- When we have company over for a meal, we used to let the dishes sit until our friends left so they could have our full and undivided attention, insisting that we would do it later when they offered to help. Now we do the dishes and tidy up while we visit with them. It feels natural and no one minds that! (Although I will say, our entertaining is pretty informal at this stage of life).
I apply this mentality to myself as well. It’s helped me put routines in my day for a tidier home.
- I’m not finished “getting dressed” until my bed is also made.
- I disallow us from “leaving the house” until the kitchen is tidy.
- I don’t get to sit down to rest until such and such is done. Most of the time, I can wait until the job is done to proceed with my day.
This philosophy might sounds harsh to some, but believe me, my children are surviving and adapting quite well to this new approach. It’s becoming the new flow of our day, and they are learning to help clean up more than ever.
It’s all about organization of time. It’s about creating the habit or tidying as we go.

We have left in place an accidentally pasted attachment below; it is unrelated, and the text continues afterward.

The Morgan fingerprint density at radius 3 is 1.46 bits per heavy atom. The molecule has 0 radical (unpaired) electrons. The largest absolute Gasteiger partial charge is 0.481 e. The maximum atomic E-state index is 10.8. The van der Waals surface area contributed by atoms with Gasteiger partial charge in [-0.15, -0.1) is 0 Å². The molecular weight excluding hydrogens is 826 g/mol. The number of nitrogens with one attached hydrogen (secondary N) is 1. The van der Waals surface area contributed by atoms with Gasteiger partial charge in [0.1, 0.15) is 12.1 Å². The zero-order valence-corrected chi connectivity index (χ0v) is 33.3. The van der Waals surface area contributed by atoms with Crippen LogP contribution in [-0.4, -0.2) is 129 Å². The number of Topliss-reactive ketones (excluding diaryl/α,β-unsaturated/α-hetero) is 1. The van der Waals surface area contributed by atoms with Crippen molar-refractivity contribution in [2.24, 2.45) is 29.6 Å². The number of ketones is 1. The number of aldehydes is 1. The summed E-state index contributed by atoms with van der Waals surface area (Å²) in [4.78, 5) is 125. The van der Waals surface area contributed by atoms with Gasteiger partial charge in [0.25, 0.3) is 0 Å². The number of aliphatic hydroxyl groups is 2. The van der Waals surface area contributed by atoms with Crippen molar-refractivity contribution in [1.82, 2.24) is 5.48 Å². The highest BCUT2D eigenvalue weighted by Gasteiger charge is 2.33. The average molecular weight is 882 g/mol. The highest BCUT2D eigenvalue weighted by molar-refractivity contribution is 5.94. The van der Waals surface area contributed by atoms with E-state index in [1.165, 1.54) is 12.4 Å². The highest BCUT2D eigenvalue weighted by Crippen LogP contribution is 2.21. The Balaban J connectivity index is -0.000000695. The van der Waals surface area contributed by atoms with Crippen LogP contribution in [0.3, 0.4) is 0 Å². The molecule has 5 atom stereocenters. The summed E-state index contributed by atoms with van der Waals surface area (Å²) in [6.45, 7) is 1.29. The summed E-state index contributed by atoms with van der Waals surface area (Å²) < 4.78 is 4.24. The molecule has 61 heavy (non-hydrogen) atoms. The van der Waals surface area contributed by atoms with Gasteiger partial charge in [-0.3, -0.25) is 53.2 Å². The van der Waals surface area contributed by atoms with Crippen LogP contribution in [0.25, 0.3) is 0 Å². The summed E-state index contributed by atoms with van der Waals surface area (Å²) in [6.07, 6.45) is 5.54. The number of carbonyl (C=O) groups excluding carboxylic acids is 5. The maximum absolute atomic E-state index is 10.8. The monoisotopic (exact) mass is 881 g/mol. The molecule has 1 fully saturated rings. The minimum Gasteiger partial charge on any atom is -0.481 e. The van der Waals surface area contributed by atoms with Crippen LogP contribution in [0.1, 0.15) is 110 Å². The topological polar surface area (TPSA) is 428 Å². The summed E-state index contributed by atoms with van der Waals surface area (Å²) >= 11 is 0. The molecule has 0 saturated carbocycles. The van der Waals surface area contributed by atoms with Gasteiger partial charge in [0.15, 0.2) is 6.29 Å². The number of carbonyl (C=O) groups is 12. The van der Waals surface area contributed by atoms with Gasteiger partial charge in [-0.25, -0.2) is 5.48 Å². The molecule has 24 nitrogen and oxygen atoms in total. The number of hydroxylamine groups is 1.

It’s about doing it all immediately, before it becomes overwhelming.
As children and pregnancies and responsibilities and sleep-deprivation keep on coming, I’m thankful that I finally found an approach that works for me to keep my home tidy throughout the day. It’s truly a stress-reliever and improves everyone’s quality of life.
And you know what? When my home is tidy, it’s not so difficult to imagine cleaning once in a while either.
This is just one of the many, simple-yet-life-changing realizations I’ve had as I’ve sought to change how I run my home fundamentally.
The process of re-inventing myself from the “constantly-behind, idle-prone and overwhelmed homemaker” I once was has been immensely eye-opening. I feel like I’ve figured out what works for someone like me.
I’ve learned that it all comes down to doing a few simple and strategic things with diligence.
Because I’m excited about what I learned, and because I feel like I “cracked the code” to making lasting changes in my life for God’s glory, I created the Help for the Hopeless Homemaker Online Course!
This scripture-based, 11-part course is designed to help you gain control of your home for God’s glory.
And, if you join now, you will have the opportunity to go through this process of transformation in community, with other homemakers on the same journey!